Some of us may remember a day when ketchup was placed in thick glass bottles with skinny necks. I’d like to meet the person who came up with that idea and kindly ask, “What were you thinking?” How many of us would sit in diners hitting the bottom of the bottle with the heel of our hand or shake it aggressively, finally giving up and jabbing a butter knife into the neck and making a big ketchupy mess? Whoever decided to put the ketchup in the bottle and play that joke on us may or may not have realized that ketchup is a special type of fluid known as thixotropic, meaning it gets thinner as it is shaken.
Another thixotropic fluid, although less common table fare than ketchup, is pudding. Think back to your own formative years, sitting in a high chair with a bib. Your caregivers may have put a bowl of pudding-like food in front of you. As you play with your food, trying to coordinate the use of a spoon something may have put in your hand, you may have mixed it around or slung a bit here and there. The more you mix, the thinner it gets. As you sling it around you notice that it thickens up again, maybe even caking up on the wall or your parent’s clothes.
A thixotropic fluid is one that exhibits characteristics of thixotropy. Thixotropy is defined as a time-dependent shear thinning property. Put simply, after a thixotropic fluid starts to move it gets thinner, its viscosity decreases and it starts to flow more freely. One of the most fascinating things about a thixotropic fluid is that it can return back to its more viscous state. Thixotropy arises because the particles in the fluid require time to re-organize. Just like materials change their physical state based on temperature, going from liquid to solid to gas; fluids like ketchup and pudding change their physical viscosity (thickness or thinness) based on how much they are agitated.
Viscosity is the measure of a fluid’s resistance to flowing at a given rate. It is measured in mass per unit area at a certain rate, known as the rate of shear deformation. There is a whole plethora of units used to describe viscosity, or how thick a fluid is. The list includes units like Poise, Stokes, Saybolt Seconds Universal and Degree Engler. The formula for viscosity is:
The Poise has a relatively logical definition as it is the “viscosity of a fluid in which the tangential force of 1 dyne per square centimeter maintains a velocity of 1 centimeter per second between two parallel planes that are 1 centimeter apart.” I imagine the movement as if you were to slowly push a dice across the table with your index finger. If you take that force you used to push the dice and divide it by 100, you get 1 centipoise and this is the viscosity of water. Another facet of viscosity is the density of a fluid. If you take viscosity and divide it by the density you get units in Stokes and centistokes. Once again, the kinematic viscosity of water is about 1 centistoke, but comparatively the kinematic viscosity of oil would be less than the dynamic viscosity since the density is less.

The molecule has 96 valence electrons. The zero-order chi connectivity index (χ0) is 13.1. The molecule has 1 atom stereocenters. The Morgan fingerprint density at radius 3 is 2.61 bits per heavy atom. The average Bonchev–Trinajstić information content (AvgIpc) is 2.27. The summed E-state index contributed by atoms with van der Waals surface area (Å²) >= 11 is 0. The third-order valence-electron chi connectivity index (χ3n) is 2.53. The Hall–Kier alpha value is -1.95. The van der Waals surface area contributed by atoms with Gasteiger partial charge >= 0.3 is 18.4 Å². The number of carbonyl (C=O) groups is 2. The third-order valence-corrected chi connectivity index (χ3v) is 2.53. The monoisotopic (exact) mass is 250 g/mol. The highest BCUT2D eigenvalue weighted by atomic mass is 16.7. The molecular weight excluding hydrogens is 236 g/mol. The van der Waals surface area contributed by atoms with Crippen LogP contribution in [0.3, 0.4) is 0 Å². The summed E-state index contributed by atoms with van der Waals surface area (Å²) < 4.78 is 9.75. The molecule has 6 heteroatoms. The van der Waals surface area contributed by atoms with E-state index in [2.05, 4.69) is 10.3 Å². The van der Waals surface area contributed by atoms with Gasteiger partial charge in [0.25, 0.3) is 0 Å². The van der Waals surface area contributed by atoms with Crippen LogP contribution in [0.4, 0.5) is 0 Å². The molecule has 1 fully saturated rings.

Stepping outside the realm of metric units we have a couple of units that involve test procedures developed by ASTM (American Society for Testing and Materials). ASTM D88 is the empirical method for determining the Saybolt Universal viscosity, specifically for petroleum products. For reference, the SSU (Saybolt Second Universal) viscosity of water is about 31 SSU. In classic imperial fashion, the test method is unique unto itself. The test method utilizes a viscometer developed by George Saybolt and utilized by Standard Oil starting in the 1880s. Basically, 60 milliliters of fluid is placed in the device and allowed to flow through a calibrated tube. Voila, the time it takes for the fluid to pass through the tube in seconds is your viscosity in SSU. Since 60 ml is only a couple of ounces and the viscosity of water is 31 SSU, that calibrated tube must be pretty small in diameter. Degree Engler goes back further than Saybolt Seconds and is basically a ratio of the time it takes for 200 ml of a fluid to flow through a tube relative to water.
One of the most common references to viscosity is when we go to change our motor oil. Motor oil is not thixotropic but its viscosity does change with temperature. Engine oil is truly an engineered fluid since you want it to be thin when you start your engine but not get too thin as it heats up. The Society of Automotive Engineers (SAE) has developed a viscosity rating system where the number proceeding the “W” is for winter conditions, or cold starting and the second number is the viscosity at operating conditions. For reference, a 10W-40 motor oil will have a Saybolt viscosity of around 125 SSU at 100° F and not get much thinner at higher operating temperatures. I’m no expert by any means on this matter. If you wanted an expert explanation, you would have to ask a “tribologist,” an expert in the science and engineering of interacting surfaces in relative motion.
Besides the fact that is interesting to learn about fluid properties, how are thixotropy and viscosity relevant to plumbing and mechanical engineering? Probably the best example is when we apply glycol mixtures for freeze protection. Glycol mixtures have a higher viscosity which affects pipe, pump and coil sizing. The other example is fuel oil. Knowing the type of fuel oil may determine if additional clearances are required in the pumping equipment.
One of the most fascinating things about engineering is how we define the properties of materials with math, formulas and units. If you are like me, mathematics can be intimidating. I like to see and feel something to know how it acts. For when you have direct experience with all of the things that we design you can truly understand that the proof is in the pudding.
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